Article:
1. I spoke with credible deep sea archaeology experts directly involved with the SS Central America case for over two decades and they universally dismissed the notion of a secret Army cache.
2. Tommy Thompson’s best friend and expedition ship mate stated without question: there was never a secret army treasure on board.
3. Multiple Judges and official court documents conclusively dismiss the possibility of a secret cache.
4. Direct source materials from 1857 we obtained also clearly prove there is no secret Army cache.
5. SS Central America estate’s own internal expert analysts show the SS Central America has no Army cache.
6. Eyewitness direct quotes from 1857 of Captain Herndon of SS Central America also clearly demonstrate there is no Army cache.
7. SS Central America tried to both raise their own money to excavate this treasure with their own crew directly experienced on the site and were not successful. They also explored selling the project outright with no success as well.
8. Even if there was anything of value left below, it would have been long ago stolen by other salvors the SS Central America estate knows have been going after the treasure while their insolvency has left the site defenseless and without oversight for over 5 years.
9. Even if an army gold cache existed, it would lead to a repeat of the “Black Swan” fiasco as there is no statute of limitations on government property under maritime law and the shipment would be forfeit like in the “Black Swan” case.
Tommy Thompson’s best friend and expedition ship mate stated without question: there was never a secret army treasure on board the SS Central America.

TheDrWho June 5, 2014 at 4:28 pm

“As for the site itself, there is one thing that I can tell you without any qualification – and that is that anyone who thought that the previous
operations twenty years ago recovered all the gold and valuables from the site was clearly mistaken. Nearly every day of seafloor operations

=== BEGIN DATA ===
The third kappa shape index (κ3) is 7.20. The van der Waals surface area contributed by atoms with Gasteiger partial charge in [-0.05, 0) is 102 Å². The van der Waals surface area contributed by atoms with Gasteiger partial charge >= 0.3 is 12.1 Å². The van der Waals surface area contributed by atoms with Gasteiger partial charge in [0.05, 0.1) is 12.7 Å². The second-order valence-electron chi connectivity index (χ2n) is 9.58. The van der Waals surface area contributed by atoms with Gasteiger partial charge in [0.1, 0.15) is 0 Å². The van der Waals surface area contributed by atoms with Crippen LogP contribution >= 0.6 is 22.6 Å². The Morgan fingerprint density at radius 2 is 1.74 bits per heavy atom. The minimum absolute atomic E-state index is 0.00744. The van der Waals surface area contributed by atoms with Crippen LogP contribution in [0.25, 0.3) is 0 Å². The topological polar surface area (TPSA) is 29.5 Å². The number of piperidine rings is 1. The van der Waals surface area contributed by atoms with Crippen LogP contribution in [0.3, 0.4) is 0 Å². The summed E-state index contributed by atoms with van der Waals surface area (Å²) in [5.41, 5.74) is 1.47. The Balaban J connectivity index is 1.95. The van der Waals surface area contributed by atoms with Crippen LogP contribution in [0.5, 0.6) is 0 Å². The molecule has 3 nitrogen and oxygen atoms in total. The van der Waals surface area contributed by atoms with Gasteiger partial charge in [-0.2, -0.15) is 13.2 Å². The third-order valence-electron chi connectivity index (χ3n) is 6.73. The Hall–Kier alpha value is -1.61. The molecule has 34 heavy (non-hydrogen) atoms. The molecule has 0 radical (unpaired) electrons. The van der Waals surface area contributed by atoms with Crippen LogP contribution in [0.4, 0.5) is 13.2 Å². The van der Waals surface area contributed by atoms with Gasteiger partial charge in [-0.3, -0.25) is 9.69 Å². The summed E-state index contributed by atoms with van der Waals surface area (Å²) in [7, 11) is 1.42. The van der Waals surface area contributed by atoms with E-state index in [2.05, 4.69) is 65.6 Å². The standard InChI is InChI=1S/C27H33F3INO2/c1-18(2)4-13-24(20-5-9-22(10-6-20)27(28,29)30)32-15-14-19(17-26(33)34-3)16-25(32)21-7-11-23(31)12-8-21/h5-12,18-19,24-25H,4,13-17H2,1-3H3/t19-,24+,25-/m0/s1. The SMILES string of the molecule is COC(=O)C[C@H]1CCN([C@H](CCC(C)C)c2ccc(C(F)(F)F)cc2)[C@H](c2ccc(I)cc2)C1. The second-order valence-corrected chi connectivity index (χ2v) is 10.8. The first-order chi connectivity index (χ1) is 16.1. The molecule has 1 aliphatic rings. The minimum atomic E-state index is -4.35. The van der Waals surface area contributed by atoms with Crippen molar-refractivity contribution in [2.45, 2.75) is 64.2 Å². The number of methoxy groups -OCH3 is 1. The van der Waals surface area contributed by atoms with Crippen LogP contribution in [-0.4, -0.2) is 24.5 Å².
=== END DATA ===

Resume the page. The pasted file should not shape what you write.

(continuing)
produces new discoveries and recoveries of gold in a dazzling array of different forms.
Early recovery results are well beyond our expectations. We’ve already recovered over $100,000 in 1857 face value of ingots and other gold
including rare natural nuggets, jewelry and a wide array of different coins. The collection we have recovered to date represents an amazing
cross section of the type of wealth that resulted from the California gold rush, and coupled with the excellent methodical archaeological work
our team is conducting, will contribute a great deal to the historical record.
Based on estimates provided by the independent expert hired by the court-appointed Receiver, this gold recovered to date represents a small
fraction of his best estimate of what remained on the site. Now that we’ve completed recovery of most of the gold and valuable artifacts on the
surface outside the hull structure, we’re starting on the excavation inside the hull itself. Ingots, gold nuggets, dust and coins have been coming
up from this new excavation area daily, so we are off to a great start on this project.”

Above from Odyssey Marine’s annual meeting this week. With a stunning volume of gold recovered in just the first few weeks we can hardly wait to see, and bid on, these rare coins and bars newly rescued from the deep.